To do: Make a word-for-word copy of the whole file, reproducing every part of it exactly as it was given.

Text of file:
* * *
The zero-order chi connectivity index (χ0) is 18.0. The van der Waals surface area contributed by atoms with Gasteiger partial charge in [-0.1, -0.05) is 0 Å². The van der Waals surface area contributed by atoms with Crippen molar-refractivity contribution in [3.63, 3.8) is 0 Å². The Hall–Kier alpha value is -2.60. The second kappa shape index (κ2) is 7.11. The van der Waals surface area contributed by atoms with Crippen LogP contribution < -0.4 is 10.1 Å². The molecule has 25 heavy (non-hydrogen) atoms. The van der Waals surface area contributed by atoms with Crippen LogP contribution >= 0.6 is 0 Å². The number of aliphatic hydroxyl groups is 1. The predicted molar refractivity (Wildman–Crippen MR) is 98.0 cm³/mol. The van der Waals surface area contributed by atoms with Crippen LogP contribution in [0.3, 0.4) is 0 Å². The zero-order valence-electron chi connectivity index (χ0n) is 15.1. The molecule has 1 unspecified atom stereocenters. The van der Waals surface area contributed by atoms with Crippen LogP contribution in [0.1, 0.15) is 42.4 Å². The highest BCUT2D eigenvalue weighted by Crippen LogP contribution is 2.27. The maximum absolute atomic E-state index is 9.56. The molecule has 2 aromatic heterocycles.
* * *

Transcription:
The zero-order chi connectivity index (χ0) is 18.0. The van der Waals surface area contributed by atoms with Gasteiger partial charge in [-0.1, -0.05) is 0 Å². The van der Waals surface area contributed by atoms with Crippen molar-refractivity contribution in [3.63, 3.8) is 0 Å². The Hall–Kier alpha value is -2.60. The second kappa shape index (κ2) is 7.11. The van der Waals surface area contributed by atoms with Crippen LogP contribution < -0.4 is 10.1 Å². The molecule has 25 heavy (non-hydrogen) atoms. The van der Waals surface area contributed by atoms with Crippen LogP contribution >= 0.6 is 0 Å². The number of aliphatic hydroxyl groups is 1. The predicted molar refractivity (Wildman–Crippen MR) is 98.0 cm³/mol. The van der Waals surface area contributed by atoms with Crippen LogP contribution in [0.3, 0.4) is 0 Å². The zero-order valence-electron chi connectivity index (χ0n) is 15.1. The molecule has 1 unspecified atom stereocenters. The van der Waals surface area contributed by atoms with Crippen LogP contribution in [0.1, 0.15) is 42.4 Å². The highest BCUT2D eigenvalue weighted by Crippen LogP contribution is 2.27. The maximum absolute atomic E-state index is 9.56. The molecule has 2 aromatic heterocycles.